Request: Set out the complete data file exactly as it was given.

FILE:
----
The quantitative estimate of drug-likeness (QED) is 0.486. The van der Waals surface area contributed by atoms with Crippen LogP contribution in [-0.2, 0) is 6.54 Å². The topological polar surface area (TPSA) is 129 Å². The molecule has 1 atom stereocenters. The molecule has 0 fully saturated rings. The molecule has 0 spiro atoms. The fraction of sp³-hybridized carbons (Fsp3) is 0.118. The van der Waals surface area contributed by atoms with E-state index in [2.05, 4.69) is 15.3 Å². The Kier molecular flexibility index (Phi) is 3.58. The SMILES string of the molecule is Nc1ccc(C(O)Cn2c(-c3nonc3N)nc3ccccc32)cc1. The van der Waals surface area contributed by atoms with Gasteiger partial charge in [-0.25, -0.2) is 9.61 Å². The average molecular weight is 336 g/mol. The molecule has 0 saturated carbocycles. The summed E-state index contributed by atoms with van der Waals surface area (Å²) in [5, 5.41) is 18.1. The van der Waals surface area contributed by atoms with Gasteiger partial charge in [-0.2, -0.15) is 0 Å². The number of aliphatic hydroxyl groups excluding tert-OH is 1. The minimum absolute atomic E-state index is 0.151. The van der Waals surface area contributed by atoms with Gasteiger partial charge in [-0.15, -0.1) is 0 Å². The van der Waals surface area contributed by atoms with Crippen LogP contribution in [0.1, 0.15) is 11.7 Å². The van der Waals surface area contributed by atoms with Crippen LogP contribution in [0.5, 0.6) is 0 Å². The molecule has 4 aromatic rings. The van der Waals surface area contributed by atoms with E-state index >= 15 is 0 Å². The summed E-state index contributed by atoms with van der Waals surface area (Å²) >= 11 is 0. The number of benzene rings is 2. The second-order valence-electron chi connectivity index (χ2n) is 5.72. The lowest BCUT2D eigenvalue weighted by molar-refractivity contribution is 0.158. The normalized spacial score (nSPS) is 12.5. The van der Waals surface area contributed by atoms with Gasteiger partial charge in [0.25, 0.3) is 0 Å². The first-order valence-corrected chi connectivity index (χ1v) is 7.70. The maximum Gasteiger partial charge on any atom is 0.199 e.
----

The quantitative estimate of drug-likeness (QED) is 0.486. The van der Waals surface area contributed by atoms with Crippen LogP contribution in [-0.2, 0) is 6.54 Å². The topological polar surface area (TPSA) is 129 Å². The molecule has 1 atom stereocenters. The molecule has 0 fully saturated rings. The molecule has 0 spiro atoms. The fraction of sp³-hybridized carbons (Fsp3) is 0.118. The van der Waals surface area contributed by atoms with E-state index in [2.05, 4.69) is 15.3 Å². The Kier molecular flexibility index (Phi) is 3.58. The SMILES string of the molecule is Nc1ccc(C(O)Cn2c(-c3nonc3N)nc3ccccc32)cc1. The van der Waals surface area contributed by atoms with Gasteiger partial charge in [-0.25, -0.2) is 9.61 Å². The average molecular weight is 336 g/mol. The molecule has 0 saturated carbocycles. The summed E-state index contributed by atoms with van der Waals surface area (Å²) in [5, 5.41) is 18.1. The van der Waals surface area contributed by atoms with Gasteiger partial charge in [-0.2, -0.15) is 0 Å². The number of aliphatic hydroxyl groups excluding tert-OH is 1. The minimum absolute atomic E-state index is 0.151. The van der Waals surface area contributed by atoms with Gasteiger partial charge in [-0.15, -0.1) is 0 Å². The van der Waals surface area contributed by atoms with Crippen LogP contribution in [0.1, 0.15) is 11.7 Å². The van der Waals surface area contributed by atoms with Crippen LogP contribution in [0.5, 0.6) is 0 Å². The molecule has 4 aromatic rings. The van der Waals surface area contributed by atoms with E-state index >= 15 is 0 Å². The summed E-state index contributed by atoms with van der Waals surface area (Å²) >= 11 is 0. The number of benzene rings is 2. The second-order valence-electron chi connectivity index (χ2n) is 5.72. The lowest BCUT2D eigenvalue weighted by molar-refractivity contribution is 0.158. The normalized spacial score (nSPS) is 12.5. The van der Waals surface area contributed by atoms with Gasteiger partial charge in [0.25, 0.3) is 0 Å². The first-order valence-corrected chi connectivity index (χ1v) is 7.70. The maximum Gasteiger partial charge on any atom is 0.199 e.